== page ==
Over the past few months I have met with three groups of people who have recently lost a loved one to suicide.
Needless to say these folks are devastated and are all experiencing a plethora of emotions ranging from guilt to grief and anger to anxiety.
A quick search of the Internet reveals that approximately 3,500 people – some ten people each day – choose this means of ending their lives each year in Canada.
I cannot even begin to imagine the feelings of pain, anguish, despair, loneliness, helplessness, guilt, shame, anger, frustration, sorrow and desperation that must be present in those final moments before permanent stillness begins but, sadly, I have witnessed how all of those emotions are transferred to those left behind.
A friend of mine in the counselling industry tells me Alberta’s declining economy has led to a significant increase in the suicide rate and it is feared that the longer the present recession continues, the higher the count will rise.
I don’t pretend to be an expert on these matters. I am not a psychologist, counsellor or therapist and, like most of us, it is rare for people to seek my guidance in dealing with matters of depression in their lives.
But if there is one thing I do know it is this: there is one word that more than others defines the quality of our lives. This word shapes the prism through which we view our world, defines the quality of how our world sounds and plays the leading role in determining how we feel about our world and our present situation.
The word is perspective.
Perspective is what we use to give meaning to data.
It is how we choose adjectives to define our experiences.
It is the meaning we place on the events in our lives.
It is all we have available to us to use in separating good things from bad.
And it is what we use to determine the water level in the glass.
Half full or half empty is nothing more than perspective.
Without it we would be robotic and, sadly, it may well be the tool that drives us to conclude that the only effective pain relief available to us is to take our own lives.
The events in the lives of those sad souls connected to the three groups of folks I have recently met with cannot possibly be the cause for their decisions to bring their lives to an end.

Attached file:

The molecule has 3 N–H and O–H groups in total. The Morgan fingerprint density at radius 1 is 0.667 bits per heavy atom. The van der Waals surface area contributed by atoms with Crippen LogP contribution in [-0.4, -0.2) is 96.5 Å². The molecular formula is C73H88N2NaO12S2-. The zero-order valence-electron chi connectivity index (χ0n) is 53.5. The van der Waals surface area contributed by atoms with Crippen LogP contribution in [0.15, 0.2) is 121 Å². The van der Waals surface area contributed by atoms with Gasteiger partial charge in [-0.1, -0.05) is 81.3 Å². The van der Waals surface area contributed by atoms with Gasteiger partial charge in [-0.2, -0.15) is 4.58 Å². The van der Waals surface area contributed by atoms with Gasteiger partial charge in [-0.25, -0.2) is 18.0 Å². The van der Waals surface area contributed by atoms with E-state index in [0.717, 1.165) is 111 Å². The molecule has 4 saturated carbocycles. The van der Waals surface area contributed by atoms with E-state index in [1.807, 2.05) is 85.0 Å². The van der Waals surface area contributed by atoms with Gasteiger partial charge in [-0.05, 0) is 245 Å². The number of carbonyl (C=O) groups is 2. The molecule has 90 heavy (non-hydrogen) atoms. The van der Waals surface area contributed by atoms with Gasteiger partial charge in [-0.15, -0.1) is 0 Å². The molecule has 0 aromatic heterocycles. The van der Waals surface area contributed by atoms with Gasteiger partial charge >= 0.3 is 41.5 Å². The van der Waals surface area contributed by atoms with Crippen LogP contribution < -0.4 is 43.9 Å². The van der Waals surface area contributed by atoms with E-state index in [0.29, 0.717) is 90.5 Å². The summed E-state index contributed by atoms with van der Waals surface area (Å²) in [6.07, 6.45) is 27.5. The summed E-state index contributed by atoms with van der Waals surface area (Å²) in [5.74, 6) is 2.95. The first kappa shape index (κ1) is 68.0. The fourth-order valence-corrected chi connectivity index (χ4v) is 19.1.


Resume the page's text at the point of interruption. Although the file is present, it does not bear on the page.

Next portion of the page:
I don’t know the circumstances in any of their lives but regardless of what they were – disease, financial woes, relationship challenges, horrendous illness, relentless depression, oppressive guilt or an amalgam of some or all of these; what I do know is that the weight of all of these is not the cause of that decision for if that were the case then everyone suffering from any or all of these horrible maladies would choose the same exit strategy.
And we know they don’t.
These poor folks lost their perspective. Somehow they lost sight of the fact that their misery was in no way caused by the events or circumstances to which they attributed it but instead was caused by the meaning they sadly placed on those events and circumstances.
And by the conclusions these meanings led them to.
History is filled with stories of people who have come back from unimaginable adversity and of those who have succumbed to the burden of small setbacks.
In all cases it has never been the adversity or the setbacks that have been responsible for the way in which these folks have responded, but rather their viewpoint or perspective of these events – the meaning they have placed on these events and their own resiliency – that has, in each case, led to the outcome.
My heart goes out to all of these folks who are battling with grief. While there are no words of encouragement that can possibly help them in speeding up their recovery I can only hope that each of them understands the absolute, irrefutable, immutable fact that any and all responsibility for the death of their loved ones rests firmly and solely with those three people who, by themselves made the decision to end their lives and then took action to do so.
Regardless of their own rationale behind their decisions to do so, the decisions were their own. While we may never understand them we need to accept them, grieve for them, mourn their loss but never assume guilt for their actions.
Perspective is the only tool available to all of these people to draw upon as they attempt to make sense of the incomprehensible and then to move forward with the lives at a time when doing so seems impossible.
To those who are grieving these three horrific events, I want you to know that I, along with all the many others who love and care for you, will always be available as a friend to listen and to be there when needed.
Most importantly I will be there to remind you that the gentlest way to lift the heaviness out of your heart is by changing the angle of your gaze.
It’s all we have.
Use it wisely
Till we read again.
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Your opinion truly means a lot to me.